Fluvial to Estuarine Valley-Fill Models Without Age-Equivalent Sandy Shoreline Deposits, Based on the Clearwater Formation (Cretaceous) at Cold Lake, Alberta, Canada
Howard R. Feldman, G. Glen McCrimmon, Tim A. De Freitas, 2008. "Fluvial to Estuarine Valley-Fill Models Without Age-Equivalent Sandy Shoreline Deposits, Based on the Clearwater Formation (Cretaceous) at Cold Lake, Alberta, Canada", Recent Advances in Models of Siliciclastic Shallow-Marine Stratigraphy, Gray J. Hampson, Ronald J. Steel, Peter M. Burgess, Robert W. Dalrymple
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A commonly assumed element of sequence stratigraphic theory is that incised valleys must feed lowstand deltas. This model persists despite examples in which no lowstand deposit is present at the distal ends of some ancient and recent valley fills. The Clearwater Formation at Cold Lake Field, Alberta, Canada, presents a unique opportunity to investigate in detail the transition from fluvial incised-valley fills to open marine mudstone using over 1000 wells, over 400 with core, from an area of 3,200 km2. The presence of prominent marine well-log markers and the abundance and density of well logs allows confident correlation of the incised-valley fills. The Clearwater Formation consists of 13 stacked incised valleys with depths of incision ranging from 30 m to possibly 120 m. All of the valley fills show a depositional facies pattern from sandy fluvial or upper estuarine updip to muddy estuarine or marine deposits downdip. All of the valleys terminate downdip as thin (< 2 m) sheets of marine sandy mudstone. Significantly, none of the valleys are connected to downdip lowstand deltas, or even sandy lowstand shorelines. In addition, the valley-fill lithofacies differ significantly from the marine strata into which they are incised; they are sandier, and the sand fraction is coarser. The valley fills, therefore, are not composed only of reworked material eroded from valley walls, but represent sediment delivered from more proximal sources, presumably by rivers.
Our examples demonstrate that the presence of deep incised valleys, even if they are filled with coarse material, cannot by itself be used to predict sand delivery to the paleo-shoreline or more basinward regions. We recognize two primary conditions for valley fills that lack associated sandy lowstand deposits: the lowest point of relative sea level was above the continental shelf edge (for passive-margin settings), and sediment delivery during early rising sea level was limited. For the examples cited we interpret that filling of incised valleys occurs during relative sea-level rise when only limited amounts of sediment can be delivered beyond incised-valley mouths.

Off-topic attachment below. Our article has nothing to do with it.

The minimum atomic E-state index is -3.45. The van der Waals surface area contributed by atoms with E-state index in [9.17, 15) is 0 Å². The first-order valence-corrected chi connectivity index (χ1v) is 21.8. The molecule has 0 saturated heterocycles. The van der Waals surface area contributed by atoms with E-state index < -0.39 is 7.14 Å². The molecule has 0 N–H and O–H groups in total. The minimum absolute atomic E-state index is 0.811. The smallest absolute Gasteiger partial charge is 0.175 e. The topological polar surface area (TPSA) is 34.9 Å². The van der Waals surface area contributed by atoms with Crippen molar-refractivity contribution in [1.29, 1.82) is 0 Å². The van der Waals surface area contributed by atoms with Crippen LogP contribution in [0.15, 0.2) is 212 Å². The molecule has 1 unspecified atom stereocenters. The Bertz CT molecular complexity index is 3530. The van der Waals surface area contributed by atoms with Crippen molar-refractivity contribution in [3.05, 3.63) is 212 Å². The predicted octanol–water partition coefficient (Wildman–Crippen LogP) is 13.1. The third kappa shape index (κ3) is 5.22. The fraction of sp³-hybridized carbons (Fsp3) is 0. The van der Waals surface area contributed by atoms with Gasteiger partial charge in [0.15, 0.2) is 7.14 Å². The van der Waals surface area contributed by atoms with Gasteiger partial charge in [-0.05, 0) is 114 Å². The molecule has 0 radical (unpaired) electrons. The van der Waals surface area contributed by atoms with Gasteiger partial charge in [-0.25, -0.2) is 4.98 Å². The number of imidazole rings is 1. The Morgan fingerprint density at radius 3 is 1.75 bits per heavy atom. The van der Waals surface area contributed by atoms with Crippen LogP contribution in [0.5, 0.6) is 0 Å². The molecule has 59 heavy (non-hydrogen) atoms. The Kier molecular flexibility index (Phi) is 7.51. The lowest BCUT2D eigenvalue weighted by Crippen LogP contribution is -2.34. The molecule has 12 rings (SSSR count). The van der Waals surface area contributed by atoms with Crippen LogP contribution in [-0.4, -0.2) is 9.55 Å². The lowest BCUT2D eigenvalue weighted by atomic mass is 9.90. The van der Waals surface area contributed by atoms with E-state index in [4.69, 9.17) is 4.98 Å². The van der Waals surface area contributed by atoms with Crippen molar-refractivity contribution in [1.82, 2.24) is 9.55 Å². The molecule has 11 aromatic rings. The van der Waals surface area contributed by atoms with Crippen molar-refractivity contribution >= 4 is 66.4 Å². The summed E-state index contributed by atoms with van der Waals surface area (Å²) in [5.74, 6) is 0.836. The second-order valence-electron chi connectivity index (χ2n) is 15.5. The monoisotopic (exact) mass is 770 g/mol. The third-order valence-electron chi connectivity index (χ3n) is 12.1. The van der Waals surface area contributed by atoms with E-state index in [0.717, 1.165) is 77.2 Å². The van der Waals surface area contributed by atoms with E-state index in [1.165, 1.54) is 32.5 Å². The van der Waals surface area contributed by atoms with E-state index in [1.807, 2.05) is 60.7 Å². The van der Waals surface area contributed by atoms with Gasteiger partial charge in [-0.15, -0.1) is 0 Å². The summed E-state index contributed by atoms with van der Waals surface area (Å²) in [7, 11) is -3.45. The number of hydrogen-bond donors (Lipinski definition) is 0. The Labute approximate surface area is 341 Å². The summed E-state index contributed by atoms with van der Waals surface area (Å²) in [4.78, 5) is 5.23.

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Siliciclastic shallow-marine deposits record the interface between land and sea, and its response to a variety of forcing mechanisms: physical process regime, the internal dynamics of coastal and shelfal depositional systems, relative sea level, sediment flux, tectonic setting, and climate. These deposits have long been the subject of conceptual stratigraphic models that seek to explain the interplay between these various forcing mechanisms, and their preservation in the stratigraphic record. This volume arose from an SEPM research conference on shoreline–shelf stratigraphy that was held in Grand Junction, Colorado, on August 24–28, 2004. The aim of the resulting volume is to highlight the development over the last 15 years of the stratigraphic concepts and models that are used to interpret siliciclastic marginal-marine, shallow-marine, and shelf deposits.